Letter to the editor: Magazine #1 26 August 2010
Monday morning on August 17. Just returned from a vacation, I start to print the attendance lists for the re-examinations on Tuesday and on Wednesday morning. For the fourteen candidates on Tuesday, the examination has been set; the only work left is to make some photocopies. On Wednesday, there will be one candidate only. I look at who that is and set a tailor-made examination.
Tuesday morning on August 18. I should log in briefly. There is a last withdrawal via the email. That's it. Time for the examination to begin. Eleven candidates entered. Two have failed to turn up, but have not sent any withdrawal notices. One candidate is late, as expected; she has requested for the delay a month ago. To give this student the usual three hours, I've postponed my subsequent appointment to 13:00 hours. This late candidate arrived joyfully at 9:40 hours and left the room an hour later with a beam on her face. 'I haven't prepared well for this after all; I'll take the test again later.' When the examination ends, I have to wait an hour for my next appointment.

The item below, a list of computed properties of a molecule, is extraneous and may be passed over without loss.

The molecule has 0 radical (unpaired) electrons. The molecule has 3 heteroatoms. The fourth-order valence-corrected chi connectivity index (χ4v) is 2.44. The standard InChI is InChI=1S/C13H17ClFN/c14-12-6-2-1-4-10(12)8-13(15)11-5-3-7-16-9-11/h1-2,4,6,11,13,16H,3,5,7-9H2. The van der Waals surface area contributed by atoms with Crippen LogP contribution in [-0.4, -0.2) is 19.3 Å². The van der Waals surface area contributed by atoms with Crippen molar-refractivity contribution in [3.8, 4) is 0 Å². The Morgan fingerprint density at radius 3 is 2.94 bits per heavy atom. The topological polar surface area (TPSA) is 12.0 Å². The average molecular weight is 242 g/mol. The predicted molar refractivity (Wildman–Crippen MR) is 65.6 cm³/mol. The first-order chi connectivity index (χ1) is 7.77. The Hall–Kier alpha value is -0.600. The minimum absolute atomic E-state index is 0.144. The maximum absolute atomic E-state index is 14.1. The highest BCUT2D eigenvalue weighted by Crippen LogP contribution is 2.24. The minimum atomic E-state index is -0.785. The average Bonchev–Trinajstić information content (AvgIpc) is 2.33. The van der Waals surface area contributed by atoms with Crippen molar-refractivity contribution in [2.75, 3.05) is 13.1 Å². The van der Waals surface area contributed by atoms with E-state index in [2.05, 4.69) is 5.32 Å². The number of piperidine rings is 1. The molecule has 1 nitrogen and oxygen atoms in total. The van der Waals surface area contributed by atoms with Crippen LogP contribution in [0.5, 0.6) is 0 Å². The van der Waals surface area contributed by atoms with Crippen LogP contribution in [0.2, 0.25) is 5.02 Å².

In the afternoon, I get mail from a candidate who hasn't shown up: 'I confused Tuesday with Thursday, possibly because of my dyslexia. May I still take the examination?'
No formal registrations, but withdrawals at the eleventh hour. Requests for a later start, but comes unprepared. No show, but no cancellation either. Unnecessary mails, unnecessary waiting time. To think that all these take place shamelessly. My experience puts these down to the usual examination preparation work for a lecturer. Time for a change, I say. Lecturers shouldn't be treated in this way.
Examination committees, CSA, education directors, Pim Brascamp, what can we do about this?/Imke de Boer, Animal Production Systems Group